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Robert Duvall is one of the best American actors of the past half century. Witness his roles in To Kill a Mockingbird, The Godfather I and II, The Great Santini, Apocalypse Now, Open Range, and a full TV resume including Lonesome Dove. In Get Low, he gives a measured, understated performance as a mysterious, old hermit who makes an unusual, life changing decision. This independent film is deceptively simple and honest. Yet it is done extremely well and leaves a deep feeling about life's regrets. After the brief image of a house burning down, we flash forward to a rural setting in the 1930's to see an old home inhabited by a reclusive, elderly man, Felix Bush (Duvall), whose disheveled appearance and reputation are the stuff of rumor and legend. Are the stories about him true? Is he a killer? Haunted by visions of a woman, he decides to arrange his own funeral before his actual demise. The funeral home is run by Frank Quinn (Bill Murray) and his loyal assistant, Buddy Robinson (Lucas Black). Felix wants to invite everyone who has a story about him to tell. He sweetens the pot by offering to raffle off his vast acreage of property. He also runs into an old acquaintance, Mattie (Sissy Spacek), who has strong ties to him from way back. He later pays a visit to a preacher in another town in hopes of having him conduct the eulogy. As the plot thickens, we find that Felix is hiding a painful secret that will have the town reexamining its prejudices and assumptions about a tortured soul who is struggling for his own redemption before it's too late. Novice director Aaron Schneider, whose previous credits were as a cinematographer of various TV shows and movies, does a solid job with a modest budget and a lean story and script by Chris Provenzano and C. Gaby Mitchell. It's nice to see veteran actors like Duvall, Spacek, and Murray play older characters, wrinkles and all with enthusiasm and conviction. Duvall does a splendid job of presenting a cipher of a man whose words are sparse and direct and slowly, as the story develops, begins to open up to reveal a complex person replete with feelings of guilt. There are reasons perhaps for why he is the way he is. Duvall is destined for an Oscar nomination, and Spacek arguably deserves a nod for strong support. Bill Murray as the funeral director does a convincing job as a businessman who isn't quite a villain or hero. He is carving a nice career niche as a dramatic character actor (aside from being a comedic superstar). The film successfully evokes the period of depression era, small town USA. There are few items to quibble about; however, a violent break in at the funeral home doesn't really forward the plot and is never fully explained. There are similarities in Felix and the noble character in The Ballad of Cable Hogue. In both films, the protagonist is an aged, stubborn loner, and in the end, as his life is in its twilight, the truth sets him free. Perhaps the lesson here is that each person has a story, and some of the stories are not always evident. With Get Low, we get to see the bittersweet tale of a broken heart. Your heart will be moved too.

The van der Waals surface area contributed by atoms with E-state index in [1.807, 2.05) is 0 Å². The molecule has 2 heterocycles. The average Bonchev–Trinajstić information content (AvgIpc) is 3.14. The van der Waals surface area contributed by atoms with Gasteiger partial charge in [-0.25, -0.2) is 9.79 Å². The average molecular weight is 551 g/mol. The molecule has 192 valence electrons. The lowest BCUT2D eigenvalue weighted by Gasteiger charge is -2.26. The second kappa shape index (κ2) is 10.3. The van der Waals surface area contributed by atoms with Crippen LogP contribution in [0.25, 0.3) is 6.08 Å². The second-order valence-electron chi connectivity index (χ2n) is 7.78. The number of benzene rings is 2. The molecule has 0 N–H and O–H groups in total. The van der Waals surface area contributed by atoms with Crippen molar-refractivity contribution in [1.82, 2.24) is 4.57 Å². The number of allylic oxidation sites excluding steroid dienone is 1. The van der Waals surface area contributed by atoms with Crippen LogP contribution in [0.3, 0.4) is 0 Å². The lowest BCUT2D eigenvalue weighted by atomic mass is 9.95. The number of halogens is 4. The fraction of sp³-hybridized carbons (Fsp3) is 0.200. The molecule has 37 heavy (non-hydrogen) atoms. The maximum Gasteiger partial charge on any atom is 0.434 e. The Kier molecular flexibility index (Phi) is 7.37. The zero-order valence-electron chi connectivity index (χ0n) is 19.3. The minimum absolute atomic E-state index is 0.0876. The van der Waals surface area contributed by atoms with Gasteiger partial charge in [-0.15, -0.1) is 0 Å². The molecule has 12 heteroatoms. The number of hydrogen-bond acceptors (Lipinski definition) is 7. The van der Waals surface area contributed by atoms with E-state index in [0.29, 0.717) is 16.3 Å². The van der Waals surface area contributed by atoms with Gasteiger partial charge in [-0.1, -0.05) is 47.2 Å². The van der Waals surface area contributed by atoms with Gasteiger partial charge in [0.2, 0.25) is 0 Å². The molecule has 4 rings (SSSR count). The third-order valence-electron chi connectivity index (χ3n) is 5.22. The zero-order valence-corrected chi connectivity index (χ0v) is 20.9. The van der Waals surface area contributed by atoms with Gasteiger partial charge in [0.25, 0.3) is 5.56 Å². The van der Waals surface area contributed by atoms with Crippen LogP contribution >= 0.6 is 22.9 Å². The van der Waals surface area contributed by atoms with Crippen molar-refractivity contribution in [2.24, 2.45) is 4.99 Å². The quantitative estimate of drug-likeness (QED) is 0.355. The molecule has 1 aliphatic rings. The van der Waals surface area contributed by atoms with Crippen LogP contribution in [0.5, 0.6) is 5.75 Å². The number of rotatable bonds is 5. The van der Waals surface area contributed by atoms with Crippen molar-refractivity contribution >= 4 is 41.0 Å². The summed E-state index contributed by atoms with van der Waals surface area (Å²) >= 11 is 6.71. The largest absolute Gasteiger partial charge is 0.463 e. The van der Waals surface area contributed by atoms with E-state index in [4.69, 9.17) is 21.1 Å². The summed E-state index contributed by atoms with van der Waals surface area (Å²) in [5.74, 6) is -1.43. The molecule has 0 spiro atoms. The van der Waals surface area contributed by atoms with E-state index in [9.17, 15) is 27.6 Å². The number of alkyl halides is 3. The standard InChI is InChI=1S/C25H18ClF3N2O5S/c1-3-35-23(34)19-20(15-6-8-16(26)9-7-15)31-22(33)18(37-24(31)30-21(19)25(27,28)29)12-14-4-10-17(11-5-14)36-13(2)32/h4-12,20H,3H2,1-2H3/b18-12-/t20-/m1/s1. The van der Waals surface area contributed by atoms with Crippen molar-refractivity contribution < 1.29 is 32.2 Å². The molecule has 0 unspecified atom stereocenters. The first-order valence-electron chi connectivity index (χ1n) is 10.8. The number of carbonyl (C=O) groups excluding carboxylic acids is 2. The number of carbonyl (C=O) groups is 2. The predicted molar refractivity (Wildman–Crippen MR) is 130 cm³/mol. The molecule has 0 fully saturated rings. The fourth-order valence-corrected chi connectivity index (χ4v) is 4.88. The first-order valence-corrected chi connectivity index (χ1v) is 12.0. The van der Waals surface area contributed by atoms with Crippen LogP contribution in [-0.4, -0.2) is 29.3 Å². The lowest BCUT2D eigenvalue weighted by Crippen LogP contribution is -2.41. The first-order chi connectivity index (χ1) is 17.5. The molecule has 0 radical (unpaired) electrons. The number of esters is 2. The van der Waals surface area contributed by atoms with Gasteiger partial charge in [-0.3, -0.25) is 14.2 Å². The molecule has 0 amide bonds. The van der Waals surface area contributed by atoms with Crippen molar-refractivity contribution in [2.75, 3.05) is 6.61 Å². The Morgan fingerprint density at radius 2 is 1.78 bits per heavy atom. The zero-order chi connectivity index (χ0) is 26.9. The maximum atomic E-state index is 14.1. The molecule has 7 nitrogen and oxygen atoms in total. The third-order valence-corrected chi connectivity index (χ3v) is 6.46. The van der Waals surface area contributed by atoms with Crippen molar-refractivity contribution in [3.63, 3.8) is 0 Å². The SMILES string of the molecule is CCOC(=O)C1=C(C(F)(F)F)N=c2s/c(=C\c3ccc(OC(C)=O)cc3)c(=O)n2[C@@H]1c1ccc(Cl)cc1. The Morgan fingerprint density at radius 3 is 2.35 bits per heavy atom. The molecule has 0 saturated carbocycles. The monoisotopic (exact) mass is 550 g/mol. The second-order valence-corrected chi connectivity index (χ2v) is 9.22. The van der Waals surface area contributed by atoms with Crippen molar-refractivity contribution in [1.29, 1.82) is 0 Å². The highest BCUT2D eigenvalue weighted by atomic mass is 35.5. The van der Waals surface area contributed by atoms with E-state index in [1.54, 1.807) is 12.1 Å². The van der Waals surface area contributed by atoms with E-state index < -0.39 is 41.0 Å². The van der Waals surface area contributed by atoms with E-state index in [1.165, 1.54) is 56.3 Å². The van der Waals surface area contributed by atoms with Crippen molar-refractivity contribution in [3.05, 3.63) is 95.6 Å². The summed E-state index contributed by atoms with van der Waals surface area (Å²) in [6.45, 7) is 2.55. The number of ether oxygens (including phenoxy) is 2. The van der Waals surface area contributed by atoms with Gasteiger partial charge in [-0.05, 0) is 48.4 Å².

Greetings again from the darkness. I am not familiar with director Aaron Schneider, who apparently has done mostly cinematography work on TV for the past 10 years. He must feel like a lottery winner getting to direct his first feature film and having a cast with Robert Duvall and Sissy Spacek. This is a very odd film centered on the story of 1930's Tennessee backwoods recluse Felix Bush, played exceedingly (no surprise) well by Robert Duvall. We learn - slowly - that Felix has been in a self-imposed exile carrying enormous guilt over an incident from 40 years prior. The wonderful thing is that it takes us just about the entire film to discover what caused this guilt and how Felix has dealt with it. Over that 40 years, the legend of old man Bush has grown with the town people. It is approaching Tall Tale status when he whips up on a local wise-ass on one of his rare visits to town. When Felix realizes that stories have been concocted about him over the years, he heads to local funeral home to arrange a "funeral party" where everyone can come and tell their stories. The local mortician is played by Bill Murray and I can best describe his personality as eager opportunist. While this appears to be a slow moving story, it really isn't. The real motivation for the party, a reconnection with the past and a cleansing confession all play a part in this fine story. Sissy Spacek plays a painful link to Felix' past, as well as a key to this latest/last event. Three excellent performances by Duvall, Spacek and Bill Cobbs really make this one work. Bill Murray and Lucas Black hold up their end by supplying a bit of humor and purity, respectively, though the story really belongs to Duvall. His ability to convey emotion with a grunt or facial expression is just amazing to watch. My only real complaint with the film is that it lasted about 2 minutes too long. The perfect ending had occurred and then we are dealt one final, seemingly forced scene. A minor quibble with a film that kept me fully engaged.